Even though you know Sue Snell, who has guilt over what she’s done to Carrie, should apologize and get to know the misfit. She doesn’t do that. She does what people of privilege do – she keeps a distance, and gives charity. And charity isn’t always the solution – but charity can help. So we don’t think that Carrie should go to the prom because something bad could happen. I just love that.
Now the second thing that I saw that I really loved and I thought we could make really modern was the mother-daughter relationship. What I love, as I said, is they’re locked in this love affair and this feud, and that’s why when I read in the book that amazing scene that I put at the beginning of the movie [where Carrie is born], I was like, "Wow, this is where this movie needs to begin. We need to begin in this relationship."
And it was imperative to me that you were able to follow and it would escalate all the way to the climax, where they basically come to blows with one another, in a restaging of that [birth scene] — in so far as, Carrie comes home and she’s guilt ridden. She just wants to surrender into her mother’s arms. Julianne [Moore] and I pulled from the book this beautiful series of lines: “I’ll be the preacher, you be the congregation,” which is an offer to Carrie to return to the safety of the religion and the mother-daughter relationship.
Well Carrie — kind like going to the prom and thinking that was going to be safe — thinks it’s going to be safe with her mother and surrenders to it, but the mother is back in the old feud. She thinks that she has to protect the world, protect herself, protect Carrie from Carrie. I don’t want to give it away, but we know what she’s going to do. And I had it in there that the powers come out, they unconsciously erupt, and then the duel begins – and I made sure that that duel is much more violent and much more brutal than it ever has been.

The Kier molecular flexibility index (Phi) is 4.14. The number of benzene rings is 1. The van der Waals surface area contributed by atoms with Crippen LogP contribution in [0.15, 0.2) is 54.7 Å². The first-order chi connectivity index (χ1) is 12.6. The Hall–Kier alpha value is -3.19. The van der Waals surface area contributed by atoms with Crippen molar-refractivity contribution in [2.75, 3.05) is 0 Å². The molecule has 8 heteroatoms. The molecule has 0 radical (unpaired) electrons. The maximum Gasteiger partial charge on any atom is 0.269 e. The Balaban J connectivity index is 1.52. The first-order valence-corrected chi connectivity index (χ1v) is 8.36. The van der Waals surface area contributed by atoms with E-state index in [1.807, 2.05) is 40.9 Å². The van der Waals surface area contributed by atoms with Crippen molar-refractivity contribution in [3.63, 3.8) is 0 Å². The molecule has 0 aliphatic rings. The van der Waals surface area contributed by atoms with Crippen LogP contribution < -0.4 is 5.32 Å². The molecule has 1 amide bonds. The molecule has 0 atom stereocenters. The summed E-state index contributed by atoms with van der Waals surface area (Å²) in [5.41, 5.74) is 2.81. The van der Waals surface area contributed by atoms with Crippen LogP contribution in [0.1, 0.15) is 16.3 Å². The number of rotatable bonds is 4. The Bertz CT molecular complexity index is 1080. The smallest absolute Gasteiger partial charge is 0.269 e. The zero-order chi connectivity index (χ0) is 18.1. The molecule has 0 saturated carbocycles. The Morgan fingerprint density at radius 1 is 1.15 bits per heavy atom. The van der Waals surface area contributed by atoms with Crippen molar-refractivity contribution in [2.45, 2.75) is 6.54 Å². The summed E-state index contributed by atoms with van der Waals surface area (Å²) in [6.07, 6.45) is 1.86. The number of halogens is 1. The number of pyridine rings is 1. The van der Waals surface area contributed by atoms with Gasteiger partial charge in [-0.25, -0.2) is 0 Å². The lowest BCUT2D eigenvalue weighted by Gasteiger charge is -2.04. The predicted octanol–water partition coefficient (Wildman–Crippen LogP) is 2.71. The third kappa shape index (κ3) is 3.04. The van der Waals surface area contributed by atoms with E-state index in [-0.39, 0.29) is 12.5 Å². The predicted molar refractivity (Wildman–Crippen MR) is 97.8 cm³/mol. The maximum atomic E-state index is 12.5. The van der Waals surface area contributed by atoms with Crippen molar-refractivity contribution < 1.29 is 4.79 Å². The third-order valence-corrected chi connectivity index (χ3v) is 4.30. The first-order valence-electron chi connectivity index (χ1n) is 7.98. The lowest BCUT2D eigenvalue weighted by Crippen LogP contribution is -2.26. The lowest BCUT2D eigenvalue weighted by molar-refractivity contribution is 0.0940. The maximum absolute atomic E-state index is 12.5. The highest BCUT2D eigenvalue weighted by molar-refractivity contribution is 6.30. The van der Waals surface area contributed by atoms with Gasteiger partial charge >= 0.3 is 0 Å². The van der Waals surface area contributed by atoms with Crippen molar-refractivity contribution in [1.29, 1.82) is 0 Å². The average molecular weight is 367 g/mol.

The third thing that was really important to me – I saw it as a superhero origin story. And that was really exciting to me. And look, maybe that’s because we’ve had the benefit of all the great Marvel comic movies, we’ve had great characters, great actors play these roles, but these are real stories that, you know, young people and older people can go to, and I saw that this was a superhero origin story.
And what I loved was that super powers were part of Carrie’s identity. They were part of her survival. So if you’re a misfit and you can’t fit into the social spectrum, and you’re lonely and you can’t get love and support at home, and you find out that you have a talent... If you guys can write, you can direct, you can photograph, and you’re good at business – whatever your talent is, that’s your mode of survival. That’s what the powers were for her. It was an opportunity to survive and be okay in the world, and of course she goes out and she researches it. And she’s like “oh my god, there are other people like me. Maybe I’m normal.” And she starts exploring it with the books, and they go haywire.
So what I loved about the powers was, it was her opportunity of fitting into a world that did not want to accept her, and that those superpowers were going to be there, lying in wait if she goes to the prom. And we’re thinking, “things are going to go badly, you're going to use those superpowers, and you don’t know how to use them, and you don’t know what’s going to happen, and you’re not in control” – but how exciting is all that suspense and tension?